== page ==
Among the items that my husband and I keep on the desk next to the computer monitor in our study, there is a metal nail file. If I notice that the pointy end of the file is facing toward me while I’m sitting at the computer, I pick up the file and turn it around. Having a sharp object pointing toward me seems disturbing, even though the file has never actually poked me. I expect many people in our modern culture would dismiss this as a neurotic worry, or perhaps wonder if I have an obsessive need to arrange things in particular ways.

But according to feng shui—the ancient Chinese art of design—avoiding sharp objects in one’s environment is both a natural response and an effective way to improve one’s mental health. Sharp objects or corners pointing toward a person are called “secret arrows,” a phrase that refers to the subconscious disturbing effect they have when they go unnoticed. When something sharp in a home or workspace gives the impression it might cause injury, it leaves people subconsciously feeling that they need to be on their guard. This can cause anxiety to build up over time.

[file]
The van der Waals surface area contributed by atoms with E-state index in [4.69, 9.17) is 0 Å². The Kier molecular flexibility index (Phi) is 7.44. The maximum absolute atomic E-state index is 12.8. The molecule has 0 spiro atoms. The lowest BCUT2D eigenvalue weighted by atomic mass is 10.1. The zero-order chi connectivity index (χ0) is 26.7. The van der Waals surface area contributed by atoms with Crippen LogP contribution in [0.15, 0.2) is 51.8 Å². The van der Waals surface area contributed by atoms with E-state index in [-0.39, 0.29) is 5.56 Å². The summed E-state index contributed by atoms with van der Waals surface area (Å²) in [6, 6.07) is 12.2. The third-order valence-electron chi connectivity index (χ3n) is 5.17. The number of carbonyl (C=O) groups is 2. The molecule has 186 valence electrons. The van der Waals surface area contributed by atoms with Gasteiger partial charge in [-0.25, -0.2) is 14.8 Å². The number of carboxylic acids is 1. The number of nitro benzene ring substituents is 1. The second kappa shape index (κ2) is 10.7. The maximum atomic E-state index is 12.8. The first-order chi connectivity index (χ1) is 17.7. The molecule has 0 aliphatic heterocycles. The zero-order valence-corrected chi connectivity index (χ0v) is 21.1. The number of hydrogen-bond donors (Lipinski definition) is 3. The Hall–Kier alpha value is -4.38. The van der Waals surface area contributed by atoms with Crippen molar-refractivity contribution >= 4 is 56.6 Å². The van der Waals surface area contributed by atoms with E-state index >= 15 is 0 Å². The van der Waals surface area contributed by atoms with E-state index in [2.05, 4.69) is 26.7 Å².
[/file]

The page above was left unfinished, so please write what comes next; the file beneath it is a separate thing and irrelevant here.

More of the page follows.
Feng shui designers recommend being careful, not only about the placement of sharp objects on desks and tables, but also about the corners of the desks and tables themselves. If a piece of furniture has a sharp corner positioned in such a way that it might bother a person looking at it, moving the furniture or placing a houseplant or other harmless object in front of the corner is advised. Even sharply angled corners of nearby buildings can be secret arrows; when this happens, interposing a tree, a fountain, or another landscaping feature can help to create a more relaxed feeling.

Although some aspects of feng shui may simply be old superstitions or otherwise unsuited to our modern society, I believe there is merit in the basic premise that how we arrange our physical environment affects how we feel about our lives. Rather than adopting the view “that which does not kill us makes us stronger” and forcing ourselves to put up with small irritants in the belief that doing so improves our coping ability, we might do better to arrange our surroundings in ways that leave us feeling more at peace and refreshed.

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